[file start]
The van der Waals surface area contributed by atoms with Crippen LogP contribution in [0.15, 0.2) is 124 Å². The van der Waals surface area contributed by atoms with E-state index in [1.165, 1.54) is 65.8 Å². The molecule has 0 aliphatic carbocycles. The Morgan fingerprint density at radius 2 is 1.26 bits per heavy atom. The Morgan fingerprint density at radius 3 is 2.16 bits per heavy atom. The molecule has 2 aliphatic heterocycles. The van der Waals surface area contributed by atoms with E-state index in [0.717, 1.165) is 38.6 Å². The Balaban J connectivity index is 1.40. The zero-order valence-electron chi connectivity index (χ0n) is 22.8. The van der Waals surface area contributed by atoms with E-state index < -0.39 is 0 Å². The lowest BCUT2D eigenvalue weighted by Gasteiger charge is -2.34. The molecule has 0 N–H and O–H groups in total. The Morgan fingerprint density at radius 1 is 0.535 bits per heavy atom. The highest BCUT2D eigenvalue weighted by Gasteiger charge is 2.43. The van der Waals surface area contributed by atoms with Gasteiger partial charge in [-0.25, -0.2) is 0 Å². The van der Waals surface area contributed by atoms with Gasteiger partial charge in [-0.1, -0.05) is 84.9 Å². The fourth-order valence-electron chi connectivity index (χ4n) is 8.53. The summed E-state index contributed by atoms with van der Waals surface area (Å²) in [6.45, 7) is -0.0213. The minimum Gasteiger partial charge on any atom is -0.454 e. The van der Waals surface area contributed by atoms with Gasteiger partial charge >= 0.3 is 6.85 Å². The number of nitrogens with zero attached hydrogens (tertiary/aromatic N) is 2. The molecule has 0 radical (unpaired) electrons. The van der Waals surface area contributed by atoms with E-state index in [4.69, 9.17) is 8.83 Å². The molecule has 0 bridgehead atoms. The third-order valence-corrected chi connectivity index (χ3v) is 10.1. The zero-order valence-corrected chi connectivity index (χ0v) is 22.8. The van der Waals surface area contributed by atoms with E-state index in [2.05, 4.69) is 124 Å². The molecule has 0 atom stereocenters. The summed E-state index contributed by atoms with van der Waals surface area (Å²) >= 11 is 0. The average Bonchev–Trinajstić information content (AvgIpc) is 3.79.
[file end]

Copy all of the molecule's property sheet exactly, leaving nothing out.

The van der Waals surface area contributed by atoms with Crippen LogP contribution in [0.15, 0.2) is 124 Å². The van der Waals surface area contributed by atoms with E-state index in [1.165, 1.54) is 65.8 Å². The molecule has 0 aliphatic carbocycles. The Morgan fingerprint density at radius 2 is 1.26 bits per heavy atom. The Morgan fingerprint density at radius 3 is 2.16 bits per heavy atom. The molecule has 2 aliphatic heterocycles. The van der Waals surface area contributed by atoms with E-state index in [0.717, 1.165) is 38.6 Å². The Balaban J connectivity index is 1.40. The zero-order valence-electron chi connectivity index (χ0n) is 22.8. The van der Waals surface area contributed by atoms with E-state index < -0.39 is 0 Å². The lowest BCUT2D eigenvalue weighted by Gasteiger charge is -2.34. The molecule has 0 N–H and O–H groups in total. The Morgan fingerprint density at radius 1 is 0.535 bits per heavy atom. The highest BCUT2D eigenvalue weighted by Gasteiger charge is 2.43. The van der Waals surface area contributed by atoms with Gasteiger partial charge in [-0.25, -0.2) is 0 Å². The van der Waals surface area contributed by atoms with Gasteiger partial charge in [-0.1, -0.05) is 84.9 Å². The fourth-order valence-electron chi connectivity index (χ4n) is 8.53. The summed E-state index contributed by atoms with van der Waals surface area (Å²) in [6.45, 7) is -0.0213. The minimum Gasteiger partial charge on any atom is -0.454 e. The van der Waals surface area contributed by atoms with Gasteiger partial charge >= 0.3 is 6.85 Å². The number of nitrogens with zero attached hydrogens (tertiary/aromatic N) is 2. The molecule has 0 radical (unpaired) electrons. The van der Waals surface area contributed by atoms with E-state index in [4.69, 9.17) is 8.83 Å². The molecule has 0 bridgehead atoms. The third-order valence-corrected chi connectivity index (χ3v) is 10.1. The zero-order valence-corrected chi connectivity index (χ0v) is 22.8. The van der Waals surface area contributed by atoms with E-state index in [2.05, 4.69) is 124 Å². The molecule has 0 atom stereocenters. The summed E-state index contributed by atoms with van der Waals surface area (Å²) >= 11 is 0. The average Bonchev–Trinajstić information content (AvgIpc) is 3.79.